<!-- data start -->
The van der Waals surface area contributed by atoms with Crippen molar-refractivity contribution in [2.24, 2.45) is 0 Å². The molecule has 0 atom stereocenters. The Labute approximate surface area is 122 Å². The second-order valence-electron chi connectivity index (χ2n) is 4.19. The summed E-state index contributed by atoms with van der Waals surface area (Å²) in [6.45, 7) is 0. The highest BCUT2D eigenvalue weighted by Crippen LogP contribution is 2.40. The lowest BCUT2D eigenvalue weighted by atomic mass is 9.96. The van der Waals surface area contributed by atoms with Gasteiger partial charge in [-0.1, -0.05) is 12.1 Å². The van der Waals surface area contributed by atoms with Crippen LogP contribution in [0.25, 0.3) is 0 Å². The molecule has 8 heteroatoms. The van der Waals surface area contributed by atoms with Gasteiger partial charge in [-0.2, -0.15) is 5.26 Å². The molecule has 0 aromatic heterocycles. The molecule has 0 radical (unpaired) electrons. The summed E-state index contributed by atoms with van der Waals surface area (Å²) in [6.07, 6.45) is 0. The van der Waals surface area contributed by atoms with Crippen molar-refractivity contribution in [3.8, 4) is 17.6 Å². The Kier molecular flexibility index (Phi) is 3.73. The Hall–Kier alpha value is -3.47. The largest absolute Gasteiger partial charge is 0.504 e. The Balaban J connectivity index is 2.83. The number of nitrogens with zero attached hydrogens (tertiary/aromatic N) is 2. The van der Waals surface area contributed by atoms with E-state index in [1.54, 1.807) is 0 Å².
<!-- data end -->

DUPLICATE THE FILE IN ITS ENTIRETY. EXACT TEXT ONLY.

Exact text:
The van der Waals surface area contributed by atoms with Crippen molar-refractivity contribution in [2.24, 2.45) is 0 Å². The molecule has 0 atom stereocenters. The Labute approximate surface area is 122 Å². The second-order valence-electron chi connectivity index (χ2n) is 4.19. The summed E-state index contributed by atoms with van der Waals surface area (Å²) in [6.45, 7) is 0. The highest BCUT2D eigenvalue weighted by Crippen LogP contribution is 2.40. The lowest BCUT2D eigenvalue weighted by atomic mass is 9.96. The van der Waals surface area contributed by atoms with Gasteiger partial charge in [-0.1, -0.05) is 12.1 Å². The van der Waals surface area contributed by atoms with Crippen LogP contribution in [0.25, 0.3) is 0 Å². The molecule has 8 heteroatoms. The van der Waals surface area contributed by atoms with Gasteiger partial charge in [-0.2, -0.15) is 5.26 Å². The molecule has 0 aromatic heterocycles. The molecule has 0 radical (unpaired) electrons. The summed E-state index contributed by atoms with van der Waals surface area (Å²) in [6.07, 6.45) is 0. The van der Waals surface area contributed by atoms with Crippen molar-refractivity contribution in [3.8, 4) is 17.6 Å². The Kier molecular flexibility index (Phi) is 3.73. The Hall–Kier alpha value is -3.47. The largest absolute Gasteiger partial charge is 0.504 e. The Balaban J connectivity index is 2.83. The number of nitrogens with zero attached hydrogens (tertiary/aromatic N) is 2. The van der Waals surface area contributed by atoms with E-state index in [1.54, 1.807) is 0 Å².